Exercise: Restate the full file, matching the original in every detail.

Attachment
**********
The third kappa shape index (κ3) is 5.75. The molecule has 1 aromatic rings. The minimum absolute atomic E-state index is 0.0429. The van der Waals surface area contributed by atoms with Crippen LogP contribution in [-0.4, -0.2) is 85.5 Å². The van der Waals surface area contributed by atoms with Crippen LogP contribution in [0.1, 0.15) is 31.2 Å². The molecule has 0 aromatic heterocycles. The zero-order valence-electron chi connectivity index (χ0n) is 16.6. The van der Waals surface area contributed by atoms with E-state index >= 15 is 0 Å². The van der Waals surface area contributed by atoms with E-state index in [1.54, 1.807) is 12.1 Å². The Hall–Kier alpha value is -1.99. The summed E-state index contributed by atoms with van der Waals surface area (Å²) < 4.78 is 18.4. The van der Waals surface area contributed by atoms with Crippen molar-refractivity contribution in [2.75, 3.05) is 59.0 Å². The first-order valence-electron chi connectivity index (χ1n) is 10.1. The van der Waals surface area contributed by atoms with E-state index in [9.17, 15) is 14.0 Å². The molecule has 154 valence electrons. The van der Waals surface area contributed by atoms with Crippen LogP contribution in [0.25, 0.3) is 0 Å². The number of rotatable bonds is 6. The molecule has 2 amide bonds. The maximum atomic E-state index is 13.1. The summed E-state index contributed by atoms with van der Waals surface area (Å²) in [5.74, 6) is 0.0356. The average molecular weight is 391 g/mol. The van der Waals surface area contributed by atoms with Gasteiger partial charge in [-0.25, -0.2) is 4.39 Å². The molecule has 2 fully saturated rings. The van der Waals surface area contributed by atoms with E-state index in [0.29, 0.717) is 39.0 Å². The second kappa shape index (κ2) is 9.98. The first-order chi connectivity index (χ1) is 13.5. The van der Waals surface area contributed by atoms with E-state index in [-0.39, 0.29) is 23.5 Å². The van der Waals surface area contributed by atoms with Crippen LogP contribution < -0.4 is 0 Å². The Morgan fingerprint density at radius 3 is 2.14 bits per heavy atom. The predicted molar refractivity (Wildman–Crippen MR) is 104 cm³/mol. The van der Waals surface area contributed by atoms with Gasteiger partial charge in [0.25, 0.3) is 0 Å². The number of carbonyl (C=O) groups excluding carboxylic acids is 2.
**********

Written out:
The third kappa shape index (κ3) is 5.75. The molecule has 1 aromatic rings. The minimum absolute atomic E-state index is 0.0429. The van der Waals surface area contributed by atoms with Crippen LogP contribution in [-0.4, -0.2) is 85.5 Å². The van der Waals surface area contributed by atoms with Crippen LogP contribution in [0.1, 0.15) is 31.2 Å². The molecule has 0 aromatic heterocycles. The zero-order valence-electron chi connectivity index (χ0n) is 16.6. The van der Waals surface area contributed by atoms with E-state index >= 15 is 0 Å². The van der Waals surface area contributed by atoms with E-state index in [1.54, 1.807) is 12.1 Å². The Hall–Kier alpha value is -1.99. The summed E-state index contributed by atoms with van der Waals surface area (Å²) < 4.78 is 18.4. The van der Waals surface area contributed by atoms with Crippen molar-refractivity contribution in [2.75, 3.05) is 59.0 Å². The first-order valence-electron chi connectivity index (χ1n) is 10.1. The van der Waals surface area contributed by atoms with E-state index in [9.17, 15) is 14.0 Å². The molecule has 154 valence electrons. The van der Waals surface area contributed by atoms with Crippen LogP contribution in [0.25, 0.3) is 0 Å². The number of rotatable bonds is 6. The molecule has 2 amide bonds. The maximum atomic E-state index is 13.1. The summed E-state index contributed by atoms with van der Waals surface area (Å²) in [5.74, 6) is 0.0356. The average molecular weight is 391 g/mol. The van der Waals surface area contributed by atoms with Gasteiger partial charge in [-0.25, -0.2) is 4.39 Å². The molecule has 2 fully saturated rings. The van der Waals surface area contributed by atoms with E-state index in [0.29, 0.717) is 39.0 Å². The second kappa shape index (κ2) is 9.98. The first-order chi connectivity index (χ1) is 13.5. The van der Waals surface area contributed by atoms with E-state index in [-0.39, 0.29) is 23.5 Å². The van der Waals surface area contributed by atoms with Crippen LogP contribution < -0.4 is 0 Å². The Morgan fingerprint density at radius 3 is 2.14 bits per heavy atom. The predicted molar refractivity (Wildman–Crippen MR) is 104 cm³/mol. The van der Waals surface area contributed by atoms with Gasteiger partial charge in [0.25, 0.3) is 0 Å². The number of carbonyl (C=O) groups excluding carboxylic acids is 2.